• Medwick wins last Triple Crown in the National League, batting .374 with 31 homers and 154 RBI.

  • Medwick leads the National League in runs (111), hits (237), doubles (56), SA (.641), runs produced (234), and total bases (406).

  • Hubbell again leads the majors in wins with 22.

  • The ease with which the Yankees again win the pennant earns Joe McCarthy the nickname "Push-Button Manager."

  • Gehringer wins the American League bat title at .371.

  • Lou Gehrig is runner-up for the American League bat crown (.351), hitting .300 for the last time.

  • Pirate Gus Suhr's National League record streak of 822 consecutive games ends (record has since been broken).

  • Detroit's Rudy York hits a record 18 homers in a month -- August.

  • On June 15, Boston's Ben Chapman makes seven putouts on seven consecutive fly balls.

  • Medwick is the first player to collect four hits in an All-Star Game.

  • The National League loses the All-Star Game 8-3 at Washington.

  • On May 25, Mickey Cochrane is beaned by Yankee Bump Hadley, ending Cochrane's career.

  • The Braves have two rookie 20-game winners, Lou Fette and Jim Turner; both are over age 30.

  • Cleveland's Johnny Allen tops the American League with loop record .938 win pct.

  • Allen wins his first 15 starts of the season, then loses on the season's closing day.

  • Chicago's Bill Dietrich no-hits Browns on June 1.

  • Pirate pitcher Red Lucas leads the National League in pinch hits for the fourth time.

  • Mel Ott ties for the National League homer crown (31) and leads in walks (102).

  • Hubbell tops the National League in win pct. (.733) and Ks (159).

  • Turner leads the National League in ERA (2.38) and ties for lead in shutouts (five).
We have even more highlights from the 1937 baseball season on the next page.

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More 1937 Baseball Season Highlights

Following are more highlights from the 1937 baseball season, including the year's Hall of Fame inductees.

  • Joe DiMaggio tops the American League in runs (151) and total bases (418).

  • Hank Greenberg tops the American League in RBI (183) and runs produced (280).

  • Greenberg's RBI total is one off the American League record.

  • Beau Bell of the Browns leads the American League in hits (218) and doubles (51).

  • Lefty Gomez tops the American League in wins (21), shutouts (six), Ks (194), and ERA (2.33).

  • Gomez's teammate Red Ruffing is the only other 20-game winner in the American League.

  • Braves have the best ERA in the National League (3.22) but post worst BA in the majors (.247).

  • The Yankees have three men with 130-plus RBI -- Joe DiMaggio (167), Lou Gehrig (159), and Bill Dickey (133).

  • The Giants have no one with 100 RBI.

  • Cincinnati's Ernie Lombardi goes 6-for-6 on May 9.

  • Cub Frank Demaree goes 6-for-7 in a 14-inning game on July 5.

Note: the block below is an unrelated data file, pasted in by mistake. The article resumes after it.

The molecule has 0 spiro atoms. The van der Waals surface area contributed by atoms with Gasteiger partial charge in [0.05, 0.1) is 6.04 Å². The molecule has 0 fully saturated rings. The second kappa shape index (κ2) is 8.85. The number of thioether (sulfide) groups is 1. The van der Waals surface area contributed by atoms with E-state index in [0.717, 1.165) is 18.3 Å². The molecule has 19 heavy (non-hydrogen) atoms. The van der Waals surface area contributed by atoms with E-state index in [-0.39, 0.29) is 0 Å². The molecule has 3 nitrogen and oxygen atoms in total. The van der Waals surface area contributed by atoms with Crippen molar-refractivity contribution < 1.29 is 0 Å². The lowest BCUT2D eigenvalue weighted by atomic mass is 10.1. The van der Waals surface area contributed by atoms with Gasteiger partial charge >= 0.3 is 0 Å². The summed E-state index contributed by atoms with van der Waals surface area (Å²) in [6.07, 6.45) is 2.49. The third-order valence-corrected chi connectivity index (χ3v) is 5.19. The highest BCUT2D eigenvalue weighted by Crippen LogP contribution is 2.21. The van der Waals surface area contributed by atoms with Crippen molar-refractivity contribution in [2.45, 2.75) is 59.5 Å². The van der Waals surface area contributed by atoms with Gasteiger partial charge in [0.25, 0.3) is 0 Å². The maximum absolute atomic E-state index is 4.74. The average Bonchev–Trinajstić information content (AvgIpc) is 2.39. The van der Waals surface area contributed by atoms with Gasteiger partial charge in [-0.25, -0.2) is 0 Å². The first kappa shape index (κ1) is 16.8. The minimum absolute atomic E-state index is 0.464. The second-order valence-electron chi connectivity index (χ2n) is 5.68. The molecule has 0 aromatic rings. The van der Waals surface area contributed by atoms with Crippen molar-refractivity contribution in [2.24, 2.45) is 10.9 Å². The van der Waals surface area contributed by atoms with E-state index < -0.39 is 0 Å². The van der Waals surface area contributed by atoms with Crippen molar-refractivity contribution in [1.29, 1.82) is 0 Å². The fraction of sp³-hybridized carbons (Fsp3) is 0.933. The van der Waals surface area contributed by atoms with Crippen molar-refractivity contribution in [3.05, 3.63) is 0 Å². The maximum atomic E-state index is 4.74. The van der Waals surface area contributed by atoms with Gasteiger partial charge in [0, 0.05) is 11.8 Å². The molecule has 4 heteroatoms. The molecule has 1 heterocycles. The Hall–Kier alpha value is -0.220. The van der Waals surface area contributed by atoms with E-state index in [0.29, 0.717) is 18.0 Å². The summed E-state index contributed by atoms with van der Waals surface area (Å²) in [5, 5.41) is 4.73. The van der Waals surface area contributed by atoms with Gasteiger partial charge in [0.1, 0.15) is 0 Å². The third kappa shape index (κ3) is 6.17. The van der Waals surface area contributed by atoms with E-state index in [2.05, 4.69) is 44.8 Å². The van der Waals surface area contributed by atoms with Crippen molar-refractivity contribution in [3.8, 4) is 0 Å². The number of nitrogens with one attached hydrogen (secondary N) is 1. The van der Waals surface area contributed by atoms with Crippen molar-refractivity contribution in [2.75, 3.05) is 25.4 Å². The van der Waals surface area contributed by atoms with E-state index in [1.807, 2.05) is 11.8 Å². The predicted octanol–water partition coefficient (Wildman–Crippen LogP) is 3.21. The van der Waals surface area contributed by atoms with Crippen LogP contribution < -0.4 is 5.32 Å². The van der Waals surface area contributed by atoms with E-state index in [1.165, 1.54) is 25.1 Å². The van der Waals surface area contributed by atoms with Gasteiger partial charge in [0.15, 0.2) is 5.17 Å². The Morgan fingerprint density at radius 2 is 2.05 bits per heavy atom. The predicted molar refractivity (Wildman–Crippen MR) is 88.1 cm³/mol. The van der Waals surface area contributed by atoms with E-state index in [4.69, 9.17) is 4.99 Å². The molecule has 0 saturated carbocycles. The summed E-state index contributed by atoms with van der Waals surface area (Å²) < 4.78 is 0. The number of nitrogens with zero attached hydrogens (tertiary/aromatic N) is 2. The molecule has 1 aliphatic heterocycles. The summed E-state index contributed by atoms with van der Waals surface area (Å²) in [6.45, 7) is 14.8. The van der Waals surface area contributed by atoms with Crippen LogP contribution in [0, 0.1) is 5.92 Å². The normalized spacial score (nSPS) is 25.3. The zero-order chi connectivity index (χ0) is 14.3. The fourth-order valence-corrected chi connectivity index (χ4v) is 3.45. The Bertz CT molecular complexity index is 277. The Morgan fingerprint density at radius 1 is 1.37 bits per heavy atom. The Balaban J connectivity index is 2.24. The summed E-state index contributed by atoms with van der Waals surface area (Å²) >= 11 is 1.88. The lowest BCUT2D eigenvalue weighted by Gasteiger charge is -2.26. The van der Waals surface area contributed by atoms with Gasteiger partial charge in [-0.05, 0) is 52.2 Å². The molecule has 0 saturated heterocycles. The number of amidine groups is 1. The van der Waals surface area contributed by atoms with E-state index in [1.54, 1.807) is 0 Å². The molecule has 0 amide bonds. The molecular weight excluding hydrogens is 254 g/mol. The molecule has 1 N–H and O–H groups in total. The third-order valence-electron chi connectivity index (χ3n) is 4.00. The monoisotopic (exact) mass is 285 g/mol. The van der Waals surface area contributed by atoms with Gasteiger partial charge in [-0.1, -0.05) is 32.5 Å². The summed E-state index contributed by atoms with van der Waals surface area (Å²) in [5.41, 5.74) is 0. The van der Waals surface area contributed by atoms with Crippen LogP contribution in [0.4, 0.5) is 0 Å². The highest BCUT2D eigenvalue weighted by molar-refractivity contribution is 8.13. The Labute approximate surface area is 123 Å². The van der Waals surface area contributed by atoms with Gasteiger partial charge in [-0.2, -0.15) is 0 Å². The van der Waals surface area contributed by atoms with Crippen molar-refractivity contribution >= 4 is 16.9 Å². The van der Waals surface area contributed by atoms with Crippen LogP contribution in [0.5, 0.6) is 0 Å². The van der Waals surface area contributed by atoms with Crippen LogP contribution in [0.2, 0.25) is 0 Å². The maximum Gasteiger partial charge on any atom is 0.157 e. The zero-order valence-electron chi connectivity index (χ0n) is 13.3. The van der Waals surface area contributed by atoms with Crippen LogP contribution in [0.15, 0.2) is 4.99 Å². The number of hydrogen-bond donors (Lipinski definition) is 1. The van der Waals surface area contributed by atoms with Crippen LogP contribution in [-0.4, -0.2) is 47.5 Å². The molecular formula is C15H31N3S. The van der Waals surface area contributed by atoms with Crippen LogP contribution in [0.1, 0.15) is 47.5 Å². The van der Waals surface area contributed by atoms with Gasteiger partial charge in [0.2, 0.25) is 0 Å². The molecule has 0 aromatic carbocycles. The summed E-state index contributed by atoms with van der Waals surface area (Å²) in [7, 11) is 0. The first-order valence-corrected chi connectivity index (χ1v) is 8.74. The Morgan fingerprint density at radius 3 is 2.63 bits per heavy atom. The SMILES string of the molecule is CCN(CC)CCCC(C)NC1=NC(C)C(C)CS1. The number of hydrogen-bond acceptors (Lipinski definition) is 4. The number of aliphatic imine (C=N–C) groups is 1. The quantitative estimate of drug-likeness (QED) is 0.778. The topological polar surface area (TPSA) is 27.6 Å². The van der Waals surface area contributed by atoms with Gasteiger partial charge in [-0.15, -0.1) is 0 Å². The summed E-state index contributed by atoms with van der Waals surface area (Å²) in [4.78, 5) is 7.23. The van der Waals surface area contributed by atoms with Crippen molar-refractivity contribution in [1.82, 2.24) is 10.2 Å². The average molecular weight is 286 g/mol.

• DiMaggio is second in the American League MVP vote as a sophomore.

  • The Cubs' Gabby Hartnett hits .354 and is second in the National League MVP vote.

  • Dizzy Dean breaks his toe in the All-Star Game and never recovers his blazing fastball.

  • The Browns lose a club record 108 games.

  • The Indians trade Joe Vosmik, Bill Knickerbocker, and Oral Hildebrand to the Browns for Ivy Andrews, Lyn Lary, and Moose Solters.

  • The Red Sox swap Rick and Wes Ferrell and Melo Alamada to Washington for Ben Chapman and Bobo Newsom.

  • Harlond Clift turns 50 DPs, a major league record for third basemen in a 154-game schedule.

  • Clift handles a major league record 603 chances at third base.

  • Jim Walkup of the Browns has a 7.36 ERA in 150 innings.

  • The Hall of Fame inducts Nap Lajoie, Tris Speaker, Cy Young, John McGraw, Connie Mack, George Wright, Morgan Bulkeley, and Ban Johnson.

  • Pittsburgh's Arky Vaughan tops the National League in triples (17).

  • Chicago's Augie Galan leads the National League in steals with just 23.

  • Phillie Dolph Camilli tops the National League in OBP (.446).

  • Rookie Cliff Melton wins 20 for the Giants.

  • The National League has three rookie 20-game winners -- a modern Major League Baseball record.

  • Gehrig tops the majors with 127 walks.

  • Wes Ferrell leads the American League in innings (281) and CGs (26).

  • Clint Brown of the White Sox tops the majors with 18 saves.

  • The Tigers again lead the majors in batting (.292).

  • The Browns again have the worst ERA in the majors (6.00).

  • The Braves go 79-73 two years after going 38-115.

  • Johnny Mize of the Cards hits .364 with 25 homers and 113 RBI.

  • The Cubs lead the National League in runs (811), batting (.287), slugging (.416), and fielding (.975), though are mediocre on the hill.